Puppy Socialization, What It Is and How To Do It
A Guide For Creating Outstanding Temperament for Puppy Owners & Ethical Breeders
Whether they realize it or not, puppy socialization is not what the amateur dog trainers are actually selling when they advertise puppy socialization ‘classes’. They should be avoided. You can and should do a much better job of imprinting your puppy and create a bomb proof go anywhere, do anything temperament yourself.
The only critical imprint period in a dog’s life (Scott and Fuller) begins approximately three weeks of age and also ends roughly at twelve weeks of age (+/- one week). What happens or doesn’t happen, for better or worse, profoundly affects its entire life. In general terms, this is the period in a dog’s life beginning approximately at three weeks of age and ending also approximately at twelve weeks of age.
A dog’s critical socialization period is THE a part of their lives where whatever they experience from the perspective of sound, sight, smell, touch, and relationship will impact them positively or negatively for the rest of their lives.
When breeders and then dog owners fail to actively expose puppies to the vast range of normal stimuli and experiences, both urban and rural from a sound, sight, smell and touch perspective and with human contact from the perspective of age, gender and ethnicity, etc. the default behavior is often fear and anxiety which in some dogs can also manifest in aggression. Completely avoidable. Except that amateur dog trainers offer puppy ‘socialization’ classes that have little to no positive impact and plenty of potential for negative impact.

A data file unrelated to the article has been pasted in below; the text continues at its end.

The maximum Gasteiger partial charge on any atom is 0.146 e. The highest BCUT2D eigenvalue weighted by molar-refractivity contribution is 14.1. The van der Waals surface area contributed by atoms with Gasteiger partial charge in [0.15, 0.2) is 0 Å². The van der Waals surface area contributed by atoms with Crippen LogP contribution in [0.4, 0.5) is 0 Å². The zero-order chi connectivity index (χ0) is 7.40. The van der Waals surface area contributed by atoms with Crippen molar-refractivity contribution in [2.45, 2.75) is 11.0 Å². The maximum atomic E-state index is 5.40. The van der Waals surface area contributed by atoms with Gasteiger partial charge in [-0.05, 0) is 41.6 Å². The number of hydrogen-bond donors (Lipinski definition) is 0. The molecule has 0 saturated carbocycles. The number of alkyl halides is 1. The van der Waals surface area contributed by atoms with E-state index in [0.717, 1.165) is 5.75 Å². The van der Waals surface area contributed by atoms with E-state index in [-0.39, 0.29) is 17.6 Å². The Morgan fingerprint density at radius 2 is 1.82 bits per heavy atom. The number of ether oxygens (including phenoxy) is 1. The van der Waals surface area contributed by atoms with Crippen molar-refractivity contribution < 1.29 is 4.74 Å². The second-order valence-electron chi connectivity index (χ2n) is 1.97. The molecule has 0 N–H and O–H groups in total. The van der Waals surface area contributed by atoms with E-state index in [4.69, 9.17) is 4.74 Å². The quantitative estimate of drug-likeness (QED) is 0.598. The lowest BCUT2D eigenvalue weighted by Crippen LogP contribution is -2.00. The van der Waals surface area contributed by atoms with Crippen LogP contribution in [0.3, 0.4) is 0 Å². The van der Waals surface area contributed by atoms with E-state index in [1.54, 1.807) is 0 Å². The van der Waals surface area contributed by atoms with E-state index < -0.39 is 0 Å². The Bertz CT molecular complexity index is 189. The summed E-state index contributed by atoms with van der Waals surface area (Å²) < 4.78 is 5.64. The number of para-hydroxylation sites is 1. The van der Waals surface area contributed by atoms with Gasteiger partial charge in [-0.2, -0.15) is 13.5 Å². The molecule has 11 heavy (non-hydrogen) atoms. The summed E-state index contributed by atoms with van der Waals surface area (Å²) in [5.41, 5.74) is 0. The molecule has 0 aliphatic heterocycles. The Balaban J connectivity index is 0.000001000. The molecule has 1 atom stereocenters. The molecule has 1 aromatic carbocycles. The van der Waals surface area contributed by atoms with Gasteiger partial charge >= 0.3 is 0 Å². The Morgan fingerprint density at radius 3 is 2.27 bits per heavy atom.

Failure to properly socialize is irreversible and is one of the most common and most serious forms of neglect inflicted on dogs. The majority of the responsibility for this falls squarely on the shoulders of the average breeder, and the average purchaser, by default, must make up for the lost time the moment the puppy becomes theirs.
Unbalanced socialization and its traumatic effects are not unique to dogs; it is common to other social species as well.
“In humans, the absence of love and cuddling increases the risk of an aloof, distant, asocial, or sociopathic individual. Over mothering can also have detrimental effects. It occurs when a patient insulates the child from outside contacts or keeps the apron strings tight, thus limiting opportunities to explore and interact. In the end, over mothering generally produces a dependent, socially maladjusted, and sometimes emotionally disturbed individual.”
Suffice to say, how you plan on going about social imprinting a puppy is an important consideration if you want that stable go anywhere, do anything unflappable dog. – 73 pages
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